U-Boats against Canada: German Submarines in Canadian Waters


360 pages
Contains Illustrations, Bibliography, Index
ISBN 0-7735-0584-0




Reviewed by S.R.G. Brown

Shaun R.G. Brown was a military historian in Kitchener, Ontario.


Michael Hadley, Chairman of the Department of Germanic Studies at the University of Victoria, and a captain in the Canadian naval reserve, has written a well-documented, thoroughly researched account of the German U-boat incursions into Canadian waters from 1940 to 1945.

Hadley focuses on the exploits of the U-boats and, to a lesser extent, the Canadian response. He has referred to a wide range of primary documents, including the U-boat War Diaries, the War Diaries of Admiral Karl Donitz and the German Naval War Office, the Operational Records of the Royal Canadian Navy and Air Force and those of the Royal Navy’s Operational Intelligence Centre, and the espionage files of the Royal Canadian Mounted Police.

The result is some truly fascinating revelations about the landing of spies on Canadian shores and the construction of a clandestine, fully automated weather station, not discovered until 1981. In a meticulous, somewhat laborious fashion, Hadley covers all the attacks on Allied warships and merchantmen in Canadian coastal waters and the contiguous northwest Atlantic combat zone. The reader is left with little doubt as to the threat posed by the U-boats during the time in question. The extent and seriousness of the threat, unfortunately, are never made entirely clear. A careful reading of the statistical table provided on page 301 of the text reveals that in 1942, of the 7,542 ships convoyed through Canadian waters, 149 were sunk (2% of the total). This was the darkest year for Allied shipping during the war; two years later, of the 9,807 ships convoyed, just seven were sunk, or a mere .07%. Given these statistics, there is little doubt that the Canadian government and the naval commanders were correct in assigning the Gulf of St. Lawrence and the coastal waters a secondary and subsidiary role to that of Canada’s total war effort, this despite local Quebec politicians’ protestations to the contrary. The author’s extremely pointed criticisms of the government’s and naval authorities’ response, therefore, is all the more confusing. The U-boat commanders are portrayed as cool, apolitical professionals, completely detached from the dirty politics of their homeland. The Canadians, conversely, are characterized as inept amateurs, poorly equipped by the government, thinking only of domestic expedients. The whole question of how a small liberal democracy responds to an external threat by the aggression of a totalitarian state begs for a more balanced conclusion. Hadley is quite right when he assents that Canada was completely unprepared for coastal defence, let alone total war. But as it turned out, which country was prepared? Certainly none of the democracies were and, more importantly, neither were they prepared to exhort their people into an ideological struggle based on lebensraum and racial purity.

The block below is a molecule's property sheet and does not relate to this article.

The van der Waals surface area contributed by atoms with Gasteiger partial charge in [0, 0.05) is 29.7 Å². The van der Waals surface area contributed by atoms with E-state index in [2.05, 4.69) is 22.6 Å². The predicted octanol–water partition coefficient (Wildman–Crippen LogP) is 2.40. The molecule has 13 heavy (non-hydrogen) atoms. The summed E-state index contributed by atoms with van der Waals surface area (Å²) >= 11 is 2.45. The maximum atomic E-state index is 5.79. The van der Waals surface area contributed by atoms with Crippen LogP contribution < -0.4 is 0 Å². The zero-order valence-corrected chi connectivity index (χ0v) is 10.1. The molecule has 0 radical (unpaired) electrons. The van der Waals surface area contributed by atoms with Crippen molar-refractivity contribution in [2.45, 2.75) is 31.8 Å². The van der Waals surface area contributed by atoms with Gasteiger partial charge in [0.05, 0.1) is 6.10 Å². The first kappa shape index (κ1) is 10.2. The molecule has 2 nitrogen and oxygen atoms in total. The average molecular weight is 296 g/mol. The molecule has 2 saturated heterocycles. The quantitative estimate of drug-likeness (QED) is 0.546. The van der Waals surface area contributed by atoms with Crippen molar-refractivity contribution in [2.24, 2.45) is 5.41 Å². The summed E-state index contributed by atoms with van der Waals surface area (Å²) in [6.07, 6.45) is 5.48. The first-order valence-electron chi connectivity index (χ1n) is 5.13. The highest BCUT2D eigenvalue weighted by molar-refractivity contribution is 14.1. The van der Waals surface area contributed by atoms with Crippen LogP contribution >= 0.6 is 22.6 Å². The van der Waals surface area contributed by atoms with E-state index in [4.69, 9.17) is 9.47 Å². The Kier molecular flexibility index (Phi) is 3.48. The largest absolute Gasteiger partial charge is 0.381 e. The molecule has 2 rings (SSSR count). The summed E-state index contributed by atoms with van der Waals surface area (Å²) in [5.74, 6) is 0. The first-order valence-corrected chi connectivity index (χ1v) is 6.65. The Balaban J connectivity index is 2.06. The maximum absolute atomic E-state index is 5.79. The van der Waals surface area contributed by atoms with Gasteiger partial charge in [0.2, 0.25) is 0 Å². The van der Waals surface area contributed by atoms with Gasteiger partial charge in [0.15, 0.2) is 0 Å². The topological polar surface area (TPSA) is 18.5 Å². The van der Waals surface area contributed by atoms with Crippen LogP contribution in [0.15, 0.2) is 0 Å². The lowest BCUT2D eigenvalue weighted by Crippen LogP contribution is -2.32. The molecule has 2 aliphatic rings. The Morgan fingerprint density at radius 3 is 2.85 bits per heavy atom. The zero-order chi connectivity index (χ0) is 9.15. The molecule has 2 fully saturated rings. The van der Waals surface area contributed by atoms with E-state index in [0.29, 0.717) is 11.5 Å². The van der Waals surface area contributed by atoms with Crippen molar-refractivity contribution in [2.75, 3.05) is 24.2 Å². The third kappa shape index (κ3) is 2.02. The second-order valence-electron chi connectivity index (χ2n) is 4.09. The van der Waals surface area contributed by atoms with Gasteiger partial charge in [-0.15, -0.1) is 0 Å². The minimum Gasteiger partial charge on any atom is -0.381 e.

Hadley has provided the reader with a factual account of what happened in the Gulf of St. Lawrence and coastal waters during the years of U-boat incursions, and to this extent the book is a fine example of careful and well-documented research. But to the historian and to the discriminating reader alike, mere facts are not enough; one must always be prepared to look into the deep waters of cause and effect.


Hadley, Michael L., “U-Boats against Canada: German Submarines in Canadian Waters,” Canadian Book Review Annual Online, accessed May 27, 2024, https://cbra.library.utoronto.ca/items/show/36251.